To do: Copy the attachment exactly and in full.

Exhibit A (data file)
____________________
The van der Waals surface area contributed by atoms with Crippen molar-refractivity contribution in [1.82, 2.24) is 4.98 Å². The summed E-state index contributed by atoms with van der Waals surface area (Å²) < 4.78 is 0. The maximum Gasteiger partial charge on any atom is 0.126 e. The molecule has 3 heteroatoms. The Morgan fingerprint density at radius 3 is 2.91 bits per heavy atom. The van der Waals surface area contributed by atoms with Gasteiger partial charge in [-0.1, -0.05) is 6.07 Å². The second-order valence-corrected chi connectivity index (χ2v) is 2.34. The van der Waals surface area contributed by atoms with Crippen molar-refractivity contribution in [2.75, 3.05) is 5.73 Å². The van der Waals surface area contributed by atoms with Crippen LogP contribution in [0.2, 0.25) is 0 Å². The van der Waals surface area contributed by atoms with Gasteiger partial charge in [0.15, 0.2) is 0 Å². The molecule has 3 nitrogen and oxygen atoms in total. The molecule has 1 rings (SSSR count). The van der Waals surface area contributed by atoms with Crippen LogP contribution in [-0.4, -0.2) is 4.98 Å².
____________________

The van der Waals surface area contributed by atoms with Crippen molar-refractivity contribution in [1.82, 2.24) is 4.98 Å². The summed E-state index contributed by atoms with van der Waals surface area (Å²) < 4.78 is 0. The maximum Gasteiger partial charge on any atom is 0.126 e. The molecule has 3 heteroatoms. The Morgan fingerprint density at radius 3 is 2.91 bits per heavy atom. The van der Waals surface area contributed by atoms with Gasteiger partial charge in [-0.1, -0.05) is 6.07 Å². The second-order valence-corrected chi connectivity index (χ2v) is 2.34. The van der Waals surface area contributed by atoms with Crippen molar-refractivity contribution in [2.75, 3.05) is 5.73 Å². The van der Waals surface area contributed by atoms with Crippen LogP contribution in [0.2, 0.25) is 0 Å². The van der Waals surface area contributed by atoms with Gasteiger partial charge in [0.15, 0.2) is 0 Å². The molecule has 3 nitrogen and oxygen atoms in total. The molecule has 1 rings (SSSR count). The van der Waals surface area contributed by atoms with Crippen LogP contribution in [-0.4, -0.2) is 4.98 Å².